Author: Mason, John;Frost, A D
First published: N/A
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Mason, John;Frost, A D
Stresses in the proximity of obtuse and acute corners of skewed stiffened plates cannot be accurately predicted by analytical methods owing to the steep stress gradients and the complicated boundary conditions. An experimental study was carried out on 1/4 in. thick 30° and 45° aluminium skewed stiffened plates carrying concentrated load to determine the stresses near such corners. It was found that there were stress concentrations at the corners, these being more pronounced at the obtuse corners. Suggestions for adequate corner reinforcements are given.
J. B. KENNEDY and I. C. MARTENS
Industrialization of any importance started in Hungary only in the closing decades of the last century. Capital came from abroad, in the first place from Austria. The country became independent after the First World War, yet economic conditions hindered the progress of industry. The best part of the national income still came from agriculture. During the Second World War German concerns gave some impetus to Hungarian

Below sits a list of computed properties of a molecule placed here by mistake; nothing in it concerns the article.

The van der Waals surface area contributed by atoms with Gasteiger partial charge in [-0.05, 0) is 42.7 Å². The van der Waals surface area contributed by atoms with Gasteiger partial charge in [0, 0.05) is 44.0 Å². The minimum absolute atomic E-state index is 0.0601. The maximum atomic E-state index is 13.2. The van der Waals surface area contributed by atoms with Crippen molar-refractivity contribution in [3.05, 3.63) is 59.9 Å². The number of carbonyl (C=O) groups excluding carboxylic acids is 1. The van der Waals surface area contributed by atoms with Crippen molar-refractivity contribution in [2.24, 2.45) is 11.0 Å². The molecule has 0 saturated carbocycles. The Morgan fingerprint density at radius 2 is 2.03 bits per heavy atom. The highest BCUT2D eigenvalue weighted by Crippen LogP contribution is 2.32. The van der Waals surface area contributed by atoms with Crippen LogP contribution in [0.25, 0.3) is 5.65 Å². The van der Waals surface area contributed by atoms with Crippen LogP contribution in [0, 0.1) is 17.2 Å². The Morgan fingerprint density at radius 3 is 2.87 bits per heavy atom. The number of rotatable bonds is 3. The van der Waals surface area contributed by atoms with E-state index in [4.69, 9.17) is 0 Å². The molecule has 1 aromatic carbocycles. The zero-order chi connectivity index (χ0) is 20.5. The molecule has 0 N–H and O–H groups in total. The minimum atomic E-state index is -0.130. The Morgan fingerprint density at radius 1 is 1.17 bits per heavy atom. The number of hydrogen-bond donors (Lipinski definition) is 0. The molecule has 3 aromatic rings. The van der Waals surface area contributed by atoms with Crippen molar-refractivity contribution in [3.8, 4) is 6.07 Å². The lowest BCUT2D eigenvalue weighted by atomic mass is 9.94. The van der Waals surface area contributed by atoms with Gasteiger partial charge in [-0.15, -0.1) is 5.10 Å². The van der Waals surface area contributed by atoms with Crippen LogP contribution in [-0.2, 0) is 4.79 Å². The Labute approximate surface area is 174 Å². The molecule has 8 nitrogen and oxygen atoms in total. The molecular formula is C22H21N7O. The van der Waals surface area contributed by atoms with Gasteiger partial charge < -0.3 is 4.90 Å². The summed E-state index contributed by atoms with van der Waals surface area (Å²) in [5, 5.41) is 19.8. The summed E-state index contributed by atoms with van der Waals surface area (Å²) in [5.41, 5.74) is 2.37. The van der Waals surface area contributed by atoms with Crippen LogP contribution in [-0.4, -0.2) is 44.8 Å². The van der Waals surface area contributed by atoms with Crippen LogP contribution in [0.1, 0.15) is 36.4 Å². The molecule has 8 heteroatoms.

industry; the new plants, however, were constructed mostly on plans made abroad. As a matter of fact, Hungarian industrial architecture dates only from about fifteen years ago, though the country had attained a high level in the art of building.
ISTVAN STEPHEN SZAVA
Mr. J. A. Derrington (Associate-Member of Council) said that the paper contained many gems of advice for the designers of car parks, whether architects or engineers, although he thought Dr. Gifford was a little modest in the way he had hidden them in the text.